How IoT, big data improve hotels' business processes

How IoT, big data improve hotels' business processes

The hospitality industry has been thriving over the past few years. A recent survey by Scotiabank, for example, indicated that European hotels saw a 7.1 percent increase in revenue per available room (RevPAR) and 1.5 percent increase in occupancy rates in 2015 compared to 2014, and that up to May 2016, U.S. RevPAR went up 3 percent compared to the same period in the previous year. While the growth in hospitality brings opportunities to hotel operators across the globe, they are faced with threats as well. With existing hotels in place and new ones springing up, operators find it more and more difficult to compete and retain customers, who are faced with more choices.

To stay competitive and ensure sustainable growth, hotels find it necessary to streamline operations, reduce energy cost, and deliver a better guest experience to keep bringing customers back. To achieve those, they turn to technology, which has become more advanced and mature over the years. In particular, they can benefit from IoT and big data, which, though at a beginning stage as far as hotel applications are concerned, are set to transform the hospitality industry in the coming years, enabling operators to do things that they weren’t able to do before.

One major benefit of the Internet of Things in hotels is it helps operators achieve greater operational efficiency, better staff deployment, and reduced waste in resources. Imagine decibel-monitoring sensors detecting strange noise in the facility that may indicate a mechanical failure; temperature sensors in the fridge that keep track of the freshness of food; or asset tracking solutions making sure that dirty towels/linen are properly returned to the hotel from a laundry service.

“The IoT sensors are directly connected to the network so that they can be used for many different things. For example you want to know how many people go through the clubhouse, how many people are hanging around in the lounge area, or how many people go to the swimming pool. Then you can make better decisions for your service … where u want to deploy your staff, even if you want to renovate or you want to decorate the place for Christmas or the New Year’s, which are the places you want to spend more time on,” said Patrick Lim, Director of Group Sales and Marketing at Ademco Security Group.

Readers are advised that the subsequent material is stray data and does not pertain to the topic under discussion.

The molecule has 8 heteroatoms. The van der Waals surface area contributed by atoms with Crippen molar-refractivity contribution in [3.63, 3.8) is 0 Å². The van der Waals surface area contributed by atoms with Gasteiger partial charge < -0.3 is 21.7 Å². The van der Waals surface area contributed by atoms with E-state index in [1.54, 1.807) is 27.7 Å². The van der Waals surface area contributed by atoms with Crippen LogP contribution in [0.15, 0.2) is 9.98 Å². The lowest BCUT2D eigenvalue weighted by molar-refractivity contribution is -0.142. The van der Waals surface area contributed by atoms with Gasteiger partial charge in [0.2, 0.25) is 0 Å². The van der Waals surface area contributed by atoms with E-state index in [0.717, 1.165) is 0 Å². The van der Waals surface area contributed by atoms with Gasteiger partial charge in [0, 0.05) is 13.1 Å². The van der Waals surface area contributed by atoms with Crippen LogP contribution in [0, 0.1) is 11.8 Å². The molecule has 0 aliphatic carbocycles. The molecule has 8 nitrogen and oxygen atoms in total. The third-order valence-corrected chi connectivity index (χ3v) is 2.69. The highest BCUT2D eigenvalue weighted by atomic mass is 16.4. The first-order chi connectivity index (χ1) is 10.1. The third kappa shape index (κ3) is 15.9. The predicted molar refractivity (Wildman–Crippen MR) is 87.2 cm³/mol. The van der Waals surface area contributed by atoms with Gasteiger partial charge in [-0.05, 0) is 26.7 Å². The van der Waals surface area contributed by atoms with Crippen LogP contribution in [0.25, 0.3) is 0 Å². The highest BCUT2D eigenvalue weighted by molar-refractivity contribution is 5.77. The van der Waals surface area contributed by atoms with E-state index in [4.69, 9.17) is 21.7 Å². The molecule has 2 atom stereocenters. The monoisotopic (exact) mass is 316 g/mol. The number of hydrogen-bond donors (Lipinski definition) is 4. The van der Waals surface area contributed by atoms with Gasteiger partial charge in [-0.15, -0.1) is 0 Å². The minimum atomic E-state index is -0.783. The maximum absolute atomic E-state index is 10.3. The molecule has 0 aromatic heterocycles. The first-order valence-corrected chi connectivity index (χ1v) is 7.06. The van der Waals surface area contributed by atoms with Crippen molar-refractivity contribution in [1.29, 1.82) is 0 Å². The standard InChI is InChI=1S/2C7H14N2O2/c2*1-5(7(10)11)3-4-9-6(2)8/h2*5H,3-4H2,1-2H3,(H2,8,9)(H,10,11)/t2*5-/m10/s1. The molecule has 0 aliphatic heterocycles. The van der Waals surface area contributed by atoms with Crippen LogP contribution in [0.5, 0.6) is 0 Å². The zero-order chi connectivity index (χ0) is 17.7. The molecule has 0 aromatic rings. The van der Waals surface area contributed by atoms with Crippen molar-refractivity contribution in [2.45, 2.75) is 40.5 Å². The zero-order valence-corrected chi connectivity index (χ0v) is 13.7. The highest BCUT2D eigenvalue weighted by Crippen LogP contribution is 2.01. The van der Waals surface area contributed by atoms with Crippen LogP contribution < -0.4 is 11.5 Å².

Preventive maintenance is an area that can be addressed by IoT, as devices with self-diagnostic capabilities are connected together and send a signal to the back office in the event of a failure. “If a shade or light isn’t working or even if the batteries are low in the remote control, the hotel should know instantly. This way the hotel can proactively fix it without having to wait for a guest to report it,” said David Phillips, Director of Hospitality and MDU Sales at Control4.

“Staff can see when pieces are malfunctioning for proactive fixes,” said Bill Lally, President of Mode:Green. “In a 3,000-room hotel is Las Vegas, air conditioning filter changes can be cut down from monthly to when indicated through the system – some rooms might need to be changed more frequently and some less.”

The roles of video

The video camera is itself a sensor that can monitor the number of people in a given area in the hotel and contribute to more business intelligence. “For example, a hotel can take video footage during a particularly busy time for check-ins or check-outs, alerting officials to a greater volume of customers in line at the front desk. Once alerted, managers can call upon more desk clerks to become available in an effort to speed up the process for guests,” said Scott Brothers, VP of Global Business Development at Oncam. “Using video surveillance to gain business intelligence allows these organizations to get ‘more’ from their investments. Not only is the video gathered by 360-degree security cameras, for example, being used to thwart crime or aid investigations, it’s also being used to analyze traffic patterns, determine whether marketing programs are effective and provide managers with the information they need to improve the check-in process.”



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